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and to jack about the equipment that we use or whatever. and then you remember that. and how used do this project together. >> thank you for your service as well. we met for a pretty unique set of circumstances and then a syndicated column about fallen heroes and veterans but staff sergeant jesse williams is one that i wrote about he was killed in iraq but before he served with his brother on the infantry deployment so i connected with jesse's wife's
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on - - wife almost one decade earlier and then i did stumble on the wise family story and wanted to know more about it and sonja put me in touch with ben's widow tracy and we talked and she put me in touch with beau and it went from there and i'm so honored to play a small part to help beau's story. >> one of the least favorite things if someone has been through traumatic experience there are times your heart is breaking they are telling the story but at the same time he wonder if it is helping to tell the story if you are leading them through something. so tom where there are things that you dead - - did intentionally to guide beau through the trauma to tell the story? >>.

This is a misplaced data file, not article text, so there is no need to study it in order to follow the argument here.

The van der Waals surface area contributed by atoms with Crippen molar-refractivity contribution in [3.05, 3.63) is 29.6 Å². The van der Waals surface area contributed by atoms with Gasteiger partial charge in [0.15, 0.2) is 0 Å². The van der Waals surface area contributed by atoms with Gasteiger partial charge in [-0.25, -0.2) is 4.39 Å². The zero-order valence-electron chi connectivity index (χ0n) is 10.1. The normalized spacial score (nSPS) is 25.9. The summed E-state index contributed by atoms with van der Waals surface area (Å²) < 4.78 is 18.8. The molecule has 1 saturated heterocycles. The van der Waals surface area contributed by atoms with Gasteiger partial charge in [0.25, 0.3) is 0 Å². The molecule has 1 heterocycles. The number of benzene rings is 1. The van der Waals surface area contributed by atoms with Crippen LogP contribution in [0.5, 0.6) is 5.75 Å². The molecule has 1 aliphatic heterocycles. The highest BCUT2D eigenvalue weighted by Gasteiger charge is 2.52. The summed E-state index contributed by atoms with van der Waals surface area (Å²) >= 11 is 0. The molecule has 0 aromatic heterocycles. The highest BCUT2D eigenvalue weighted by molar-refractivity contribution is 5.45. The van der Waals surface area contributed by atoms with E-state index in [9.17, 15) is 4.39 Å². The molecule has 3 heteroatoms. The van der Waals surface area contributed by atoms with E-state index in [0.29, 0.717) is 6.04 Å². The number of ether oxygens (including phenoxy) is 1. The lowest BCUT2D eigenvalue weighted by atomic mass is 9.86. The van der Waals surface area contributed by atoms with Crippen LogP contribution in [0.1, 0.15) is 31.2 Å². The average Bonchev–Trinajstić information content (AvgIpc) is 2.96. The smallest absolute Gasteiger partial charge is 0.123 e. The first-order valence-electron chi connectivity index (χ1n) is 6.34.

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>> i had the honor of interviewing more than 100 goldstar family members and worked some on books and veterans as well. but then to go through no preconceived notions. everybody grieves differently. but with beau flew to oklahoma and we sat down and right away things clicked there were times when beau said it's too much i need to step back. the minute he said that i said i got it. and i took over and i was happy to do it. and honored to do it. the bravery that beau had shown in the goldstar brother
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but then be willing to open the wounds and explore about his brothers. is there parts you thought you didn't want to do this anymore thinking that it was cathartic or helpful? and there was a time and then i hated doing that to him and there were times i thought this heart i will keep fighting it and i knew that we had to get through this and we